After a recent "pause" in operations due to financial difficulties and structural reorganization, the Actors Theatre of Phoenix announced they were back in business thanks to a successful 2013 fundraising drive and a critical $30,000 grant from the Shubert Foundation.
This, of course, is good news, but it's worth taking a closer look at the back story. Here's what we know: In February, 2013, the theatre announced on their Facebook page that they were taking a "pause" due to "significant financial challenges over the past few years." Compounding matters, the theatre discovered it would not receive two large gifts they had been expecting. However, rather than close, they decided to step back, because — in their words — "we need to change the way we operate our business."
For example, the theatre proceeded to reinvent their funding model to include more diverse revenue streams. Ideas included:
- Finding new performance spaces allowing them to generate additional revenue through concessions.
- Higher box office service fees.
- Renting out space for private events.
Their plan was also supplemented by a rigorous fundraising drive beginning with their signature annual event, "Gourmetheatre," which was held in April. And they kept the momentum going. They received $54,000 from more than 200 donors in June alone and finished the year out with an expanded donor base of close to 1,400 individuals.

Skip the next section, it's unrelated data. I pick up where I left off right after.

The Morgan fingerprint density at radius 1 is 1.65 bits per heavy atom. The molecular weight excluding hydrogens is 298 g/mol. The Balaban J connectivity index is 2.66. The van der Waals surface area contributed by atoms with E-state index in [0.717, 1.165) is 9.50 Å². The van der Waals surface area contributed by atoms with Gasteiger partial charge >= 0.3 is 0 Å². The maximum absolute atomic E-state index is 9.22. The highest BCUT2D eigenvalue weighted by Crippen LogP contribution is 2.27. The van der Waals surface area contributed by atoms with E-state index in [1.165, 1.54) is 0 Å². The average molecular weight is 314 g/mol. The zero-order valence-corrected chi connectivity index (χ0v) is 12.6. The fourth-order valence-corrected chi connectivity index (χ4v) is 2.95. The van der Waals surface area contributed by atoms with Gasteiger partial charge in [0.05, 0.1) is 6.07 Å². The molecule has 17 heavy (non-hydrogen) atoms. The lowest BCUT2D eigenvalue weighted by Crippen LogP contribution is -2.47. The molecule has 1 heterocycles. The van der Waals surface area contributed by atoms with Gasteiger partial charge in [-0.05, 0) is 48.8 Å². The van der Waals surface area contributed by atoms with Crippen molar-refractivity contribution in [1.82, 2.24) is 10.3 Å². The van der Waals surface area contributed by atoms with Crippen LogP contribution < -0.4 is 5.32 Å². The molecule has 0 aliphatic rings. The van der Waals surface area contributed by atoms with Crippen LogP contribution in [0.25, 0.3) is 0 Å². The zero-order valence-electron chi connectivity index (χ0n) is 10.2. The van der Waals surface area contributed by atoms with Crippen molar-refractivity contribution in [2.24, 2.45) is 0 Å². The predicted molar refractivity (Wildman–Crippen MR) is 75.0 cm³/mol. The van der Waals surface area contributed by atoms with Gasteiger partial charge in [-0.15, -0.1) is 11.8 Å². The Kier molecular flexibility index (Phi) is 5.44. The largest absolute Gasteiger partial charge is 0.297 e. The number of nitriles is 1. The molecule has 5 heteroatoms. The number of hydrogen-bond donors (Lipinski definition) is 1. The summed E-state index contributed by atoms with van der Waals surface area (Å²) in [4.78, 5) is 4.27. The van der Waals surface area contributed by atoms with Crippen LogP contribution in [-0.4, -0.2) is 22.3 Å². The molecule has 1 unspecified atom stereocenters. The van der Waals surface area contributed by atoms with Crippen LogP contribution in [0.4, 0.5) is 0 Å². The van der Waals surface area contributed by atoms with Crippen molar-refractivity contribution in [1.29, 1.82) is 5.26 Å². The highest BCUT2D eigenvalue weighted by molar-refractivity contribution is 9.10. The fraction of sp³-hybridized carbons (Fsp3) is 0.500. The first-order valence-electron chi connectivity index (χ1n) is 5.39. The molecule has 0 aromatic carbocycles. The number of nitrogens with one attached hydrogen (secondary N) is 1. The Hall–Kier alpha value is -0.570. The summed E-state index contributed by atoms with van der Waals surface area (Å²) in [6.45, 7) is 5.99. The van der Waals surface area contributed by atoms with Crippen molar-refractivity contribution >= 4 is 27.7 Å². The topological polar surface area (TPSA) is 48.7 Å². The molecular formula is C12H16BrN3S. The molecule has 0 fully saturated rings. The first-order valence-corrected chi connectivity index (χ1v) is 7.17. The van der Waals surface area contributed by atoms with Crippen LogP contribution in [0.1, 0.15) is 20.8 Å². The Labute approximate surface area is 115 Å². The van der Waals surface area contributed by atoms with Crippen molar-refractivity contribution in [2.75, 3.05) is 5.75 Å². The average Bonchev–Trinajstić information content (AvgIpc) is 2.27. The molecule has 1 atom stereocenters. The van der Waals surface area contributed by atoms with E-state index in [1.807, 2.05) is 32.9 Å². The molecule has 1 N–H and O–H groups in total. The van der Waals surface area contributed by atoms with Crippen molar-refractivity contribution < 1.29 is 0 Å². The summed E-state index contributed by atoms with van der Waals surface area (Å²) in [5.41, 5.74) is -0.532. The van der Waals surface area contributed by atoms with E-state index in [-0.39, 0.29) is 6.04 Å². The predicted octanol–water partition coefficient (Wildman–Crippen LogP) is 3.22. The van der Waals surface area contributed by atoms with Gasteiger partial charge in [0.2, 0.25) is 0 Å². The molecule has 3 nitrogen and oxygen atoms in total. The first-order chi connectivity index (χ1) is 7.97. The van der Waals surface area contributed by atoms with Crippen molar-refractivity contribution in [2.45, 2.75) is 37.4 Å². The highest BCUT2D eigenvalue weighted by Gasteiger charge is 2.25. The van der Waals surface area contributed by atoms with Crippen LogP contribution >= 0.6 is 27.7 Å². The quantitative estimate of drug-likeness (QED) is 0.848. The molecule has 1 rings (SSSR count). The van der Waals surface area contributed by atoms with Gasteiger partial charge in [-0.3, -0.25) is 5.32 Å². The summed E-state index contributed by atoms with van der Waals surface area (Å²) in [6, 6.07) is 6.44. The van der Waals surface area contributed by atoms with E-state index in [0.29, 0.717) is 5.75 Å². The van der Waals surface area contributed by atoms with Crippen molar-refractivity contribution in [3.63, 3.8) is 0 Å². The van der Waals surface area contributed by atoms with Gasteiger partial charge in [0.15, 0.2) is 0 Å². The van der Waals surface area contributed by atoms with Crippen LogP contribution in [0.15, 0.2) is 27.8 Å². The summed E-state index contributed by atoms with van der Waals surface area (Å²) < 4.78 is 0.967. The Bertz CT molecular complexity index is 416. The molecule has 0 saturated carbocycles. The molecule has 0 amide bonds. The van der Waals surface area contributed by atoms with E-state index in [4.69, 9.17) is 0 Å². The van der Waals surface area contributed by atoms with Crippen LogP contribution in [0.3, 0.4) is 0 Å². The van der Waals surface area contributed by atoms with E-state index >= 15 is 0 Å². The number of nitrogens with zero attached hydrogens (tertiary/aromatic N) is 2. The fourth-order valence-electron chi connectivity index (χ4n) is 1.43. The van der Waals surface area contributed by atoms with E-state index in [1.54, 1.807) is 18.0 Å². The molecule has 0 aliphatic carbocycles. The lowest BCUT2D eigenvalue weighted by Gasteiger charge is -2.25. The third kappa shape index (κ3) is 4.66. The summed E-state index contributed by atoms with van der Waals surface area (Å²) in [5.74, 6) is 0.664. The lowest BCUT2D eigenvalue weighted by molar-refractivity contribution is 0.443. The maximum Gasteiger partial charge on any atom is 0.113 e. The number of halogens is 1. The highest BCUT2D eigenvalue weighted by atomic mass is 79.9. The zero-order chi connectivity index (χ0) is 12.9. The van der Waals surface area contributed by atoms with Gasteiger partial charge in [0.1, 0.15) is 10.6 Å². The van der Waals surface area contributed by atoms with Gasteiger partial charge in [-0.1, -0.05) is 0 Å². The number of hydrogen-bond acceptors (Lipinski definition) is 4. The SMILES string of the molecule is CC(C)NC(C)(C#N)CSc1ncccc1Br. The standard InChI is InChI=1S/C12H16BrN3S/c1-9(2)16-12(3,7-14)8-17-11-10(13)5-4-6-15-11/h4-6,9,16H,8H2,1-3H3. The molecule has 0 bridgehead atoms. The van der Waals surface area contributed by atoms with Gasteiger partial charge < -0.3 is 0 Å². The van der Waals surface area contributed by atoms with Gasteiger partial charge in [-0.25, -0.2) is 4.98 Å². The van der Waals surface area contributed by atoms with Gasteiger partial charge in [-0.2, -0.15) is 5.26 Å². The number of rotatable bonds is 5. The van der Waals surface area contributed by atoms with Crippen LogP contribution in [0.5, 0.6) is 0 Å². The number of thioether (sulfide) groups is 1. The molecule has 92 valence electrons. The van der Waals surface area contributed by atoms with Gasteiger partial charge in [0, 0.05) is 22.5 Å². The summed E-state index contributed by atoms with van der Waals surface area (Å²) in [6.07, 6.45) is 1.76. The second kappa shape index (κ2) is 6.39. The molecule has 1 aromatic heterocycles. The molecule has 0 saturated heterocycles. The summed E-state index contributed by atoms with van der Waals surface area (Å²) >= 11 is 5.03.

Enter the Shubert Foundation, which not only liked what the theatre was doing, but backed up its approval with a $30,000 grant that is to be used by the theatre for general operations. This isn't the first time the foundation gave to Actors Theater; in fact, they have been supporting the group since 2001. That said, it's safe to say the foundation was probably leery to whip out the check book unless the theatre made some hard choices. Producing Artistic Director Matthew Weiner admitted as much, noting that the theatre need to engage in "strategic rebuilding" to remain in existence and secure outside funding.
Ultimately, Actor Theatre's example is an encouraging one for nonprofit theater groups facing severe financial difficulties. The theater didn't close its doors; it simply took a breather. It reexamined its funding model with an eye toward greater diversity in the area of revenue generation. It greatly expanded its donor base through old-fashioned fundraising. And it was incredibly transparent with the public, its supporters, and funding organizations throughout the entire process.
For more information on the Shubert Foundation, check out IP's Grant Finder guide on the foundation here.